PubMed ID
21755638 View in PubMed
Less detail

Music as knowledge in Shamanism and other healing traditions of Siberia.

https://arctichealth.org/en/permalink/ahliterature187197
Source
Arctic Anthropol. 2003;40(2):40-8
Publication Type
Article
Date
2003
Author
Marilyn Walker
Source
Arctic Anthropol. 2003;40(2):40-8
Date
2003
Language
English
Publication Type
Article
Keywords
Arctic regions - ethnology
Dancing - education - history - physiology - psychology
Faith Healing - education - history
Folklore
General Practitioners - education - history
History, 20th Century
History, 21st Century
Humans
Medicine, Traditional - history
Mental Health - history
Music - history - psychology
Population Groups - education - ethnology - history - legislation & jurisprudence - psychology
Siberia - ethnology
Spirituality
Abstract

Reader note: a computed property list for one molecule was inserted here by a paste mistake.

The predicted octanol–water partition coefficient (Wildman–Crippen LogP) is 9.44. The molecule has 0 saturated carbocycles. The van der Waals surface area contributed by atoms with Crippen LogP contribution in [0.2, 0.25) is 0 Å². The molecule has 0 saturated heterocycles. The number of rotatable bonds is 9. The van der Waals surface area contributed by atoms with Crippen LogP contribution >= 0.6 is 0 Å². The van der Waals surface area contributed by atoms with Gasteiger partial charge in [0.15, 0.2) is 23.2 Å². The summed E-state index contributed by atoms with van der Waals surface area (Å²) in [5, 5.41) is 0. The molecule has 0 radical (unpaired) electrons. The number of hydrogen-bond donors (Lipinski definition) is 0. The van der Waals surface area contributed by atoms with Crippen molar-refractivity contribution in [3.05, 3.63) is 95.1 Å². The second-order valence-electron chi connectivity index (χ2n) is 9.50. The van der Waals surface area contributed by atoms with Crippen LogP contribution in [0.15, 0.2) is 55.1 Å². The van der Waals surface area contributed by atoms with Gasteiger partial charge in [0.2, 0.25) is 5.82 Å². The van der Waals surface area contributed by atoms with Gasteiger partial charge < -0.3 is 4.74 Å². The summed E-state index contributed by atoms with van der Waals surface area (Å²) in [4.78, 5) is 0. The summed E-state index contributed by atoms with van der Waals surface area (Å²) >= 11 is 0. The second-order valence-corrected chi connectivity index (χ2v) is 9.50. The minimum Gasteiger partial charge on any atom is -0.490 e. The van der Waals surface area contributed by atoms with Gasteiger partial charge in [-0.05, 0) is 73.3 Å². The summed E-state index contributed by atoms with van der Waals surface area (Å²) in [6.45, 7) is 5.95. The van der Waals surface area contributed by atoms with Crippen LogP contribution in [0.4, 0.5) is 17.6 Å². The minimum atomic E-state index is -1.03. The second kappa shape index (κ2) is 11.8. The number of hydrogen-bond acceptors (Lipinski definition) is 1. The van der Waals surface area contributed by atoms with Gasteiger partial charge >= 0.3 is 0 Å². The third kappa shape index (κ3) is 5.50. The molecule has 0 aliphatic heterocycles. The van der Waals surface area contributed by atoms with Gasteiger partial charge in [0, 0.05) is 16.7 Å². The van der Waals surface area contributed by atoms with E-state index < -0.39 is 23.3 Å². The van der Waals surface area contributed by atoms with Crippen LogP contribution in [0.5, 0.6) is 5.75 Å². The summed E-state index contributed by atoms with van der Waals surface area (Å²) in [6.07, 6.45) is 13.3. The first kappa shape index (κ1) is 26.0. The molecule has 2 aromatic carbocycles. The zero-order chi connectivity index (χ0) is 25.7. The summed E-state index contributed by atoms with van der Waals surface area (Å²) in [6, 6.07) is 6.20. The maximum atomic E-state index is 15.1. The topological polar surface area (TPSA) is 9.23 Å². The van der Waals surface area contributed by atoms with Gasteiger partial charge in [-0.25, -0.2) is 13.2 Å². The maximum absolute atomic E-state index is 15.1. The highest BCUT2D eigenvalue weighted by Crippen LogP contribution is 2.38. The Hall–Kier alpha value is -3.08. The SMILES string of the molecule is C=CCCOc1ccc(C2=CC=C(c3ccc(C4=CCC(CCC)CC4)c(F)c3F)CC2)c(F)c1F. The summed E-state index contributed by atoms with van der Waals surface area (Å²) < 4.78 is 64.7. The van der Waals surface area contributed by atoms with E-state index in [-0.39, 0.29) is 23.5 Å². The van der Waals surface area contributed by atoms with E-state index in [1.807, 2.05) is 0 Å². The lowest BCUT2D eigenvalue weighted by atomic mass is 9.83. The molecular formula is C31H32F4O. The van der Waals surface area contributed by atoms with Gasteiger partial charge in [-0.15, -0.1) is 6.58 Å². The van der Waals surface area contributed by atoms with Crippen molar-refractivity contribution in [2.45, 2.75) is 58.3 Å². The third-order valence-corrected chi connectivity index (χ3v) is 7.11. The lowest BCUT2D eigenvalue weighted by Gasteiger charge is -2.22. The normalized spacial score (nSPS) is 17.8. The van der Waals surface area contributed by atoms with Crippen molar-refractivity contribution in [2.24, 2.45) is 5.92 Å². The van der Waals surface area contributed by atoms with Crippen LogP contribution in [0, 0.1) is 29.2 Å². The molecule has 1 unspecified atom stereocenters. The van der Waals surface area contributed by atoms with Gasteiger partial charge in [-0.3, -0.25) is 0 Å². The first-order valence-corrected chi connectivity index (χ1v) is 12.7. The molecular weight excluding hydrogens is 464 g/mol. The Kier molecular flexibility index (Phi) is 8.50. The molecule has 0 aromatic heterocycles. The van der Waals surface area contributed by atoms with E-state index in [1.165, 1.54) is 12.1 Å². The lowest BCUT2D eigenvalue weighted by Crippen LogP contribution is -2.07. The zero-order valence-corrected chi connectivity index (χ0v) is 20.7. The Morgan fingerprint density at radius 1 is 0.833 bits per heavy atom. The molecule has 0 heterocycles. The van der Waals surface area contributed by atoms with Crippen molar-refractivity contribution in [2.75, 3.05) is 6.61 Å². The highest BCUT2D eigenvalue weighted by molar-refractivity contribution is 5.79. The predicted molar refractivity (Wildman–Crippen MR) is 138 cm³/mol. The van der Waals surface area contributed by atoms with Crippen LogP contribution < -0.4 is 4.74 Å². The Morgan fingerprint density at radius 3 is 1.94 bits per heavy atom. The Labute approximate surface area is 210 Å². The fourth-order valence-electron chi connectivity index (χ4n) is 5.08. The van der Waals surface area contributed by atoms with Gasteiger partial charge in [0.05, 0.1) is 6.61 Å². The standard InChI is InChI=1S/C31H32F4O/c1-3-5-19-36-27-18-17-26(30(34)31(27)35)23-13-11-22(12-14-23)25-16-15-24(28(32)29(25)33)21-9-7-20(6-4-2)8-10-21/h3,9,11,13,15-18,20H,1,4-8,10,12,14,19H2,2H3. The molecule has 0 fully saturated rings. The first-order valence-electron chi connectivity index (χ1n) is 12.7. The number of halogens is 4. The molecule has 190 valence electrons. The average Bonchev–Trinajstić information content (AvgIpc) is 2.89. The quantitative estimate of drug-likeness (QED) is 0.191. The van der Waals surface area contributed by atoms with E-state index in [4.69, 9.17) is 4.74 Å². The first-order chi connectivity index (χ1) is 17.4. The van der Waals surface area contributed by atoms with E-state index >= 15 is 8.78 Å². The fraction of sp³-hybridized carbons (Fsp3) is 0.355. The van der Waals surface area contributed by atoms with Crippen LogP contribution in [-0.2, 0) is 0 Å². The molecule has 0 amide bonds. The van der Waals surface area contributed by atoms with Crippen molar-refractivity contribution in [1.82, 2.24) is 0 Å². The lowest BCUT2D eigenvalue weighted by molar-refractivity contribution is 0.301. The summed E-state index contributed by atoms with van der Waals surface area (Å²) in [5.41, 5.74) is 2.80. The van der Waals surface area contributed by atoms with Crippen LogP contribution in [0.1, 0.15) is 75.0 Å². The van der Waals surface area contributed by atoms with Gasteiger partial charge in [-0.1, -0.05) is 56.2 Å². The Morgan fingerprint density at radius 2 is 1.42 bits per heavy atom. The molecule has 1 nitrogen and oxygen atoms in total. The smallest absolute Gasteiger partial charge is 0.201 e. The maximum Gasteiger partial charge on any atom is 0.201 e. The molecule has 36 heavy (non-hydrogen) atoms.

Several presenters made the point that one cannot look at narrative alone, without taking into account the music, dance, and drumming that, in many settings, go along with it. One of these presenters was Marilyn Walker, who has had the good fortune to work with healers in Siberia. Although academic in approach, Marilyn’s paper also recognizes the importance of experiential ways of knowing. In her Quebec City presentation, she shared some of this experiential dimension by showing and commenting on videotaped segments featuring three Siberian healers. Walker’s paper discusses healing at several levels. In addition to several healing dimensions that she lists at the end of her paper, she mentions the physiological effects of music, dance, and drumming. Current research is leading to a better understanding of how trauma affects the brain and the body, and ways that various therapies, including new therapies focusing on sensorimotor effects, can promote healing. Along with these developments has come a greater appreciation and understanding among some mental health practitioners of some of the neuropsychological processes by which traditional practices such as narrative, singing, drumming, and dancing, may bring about healing.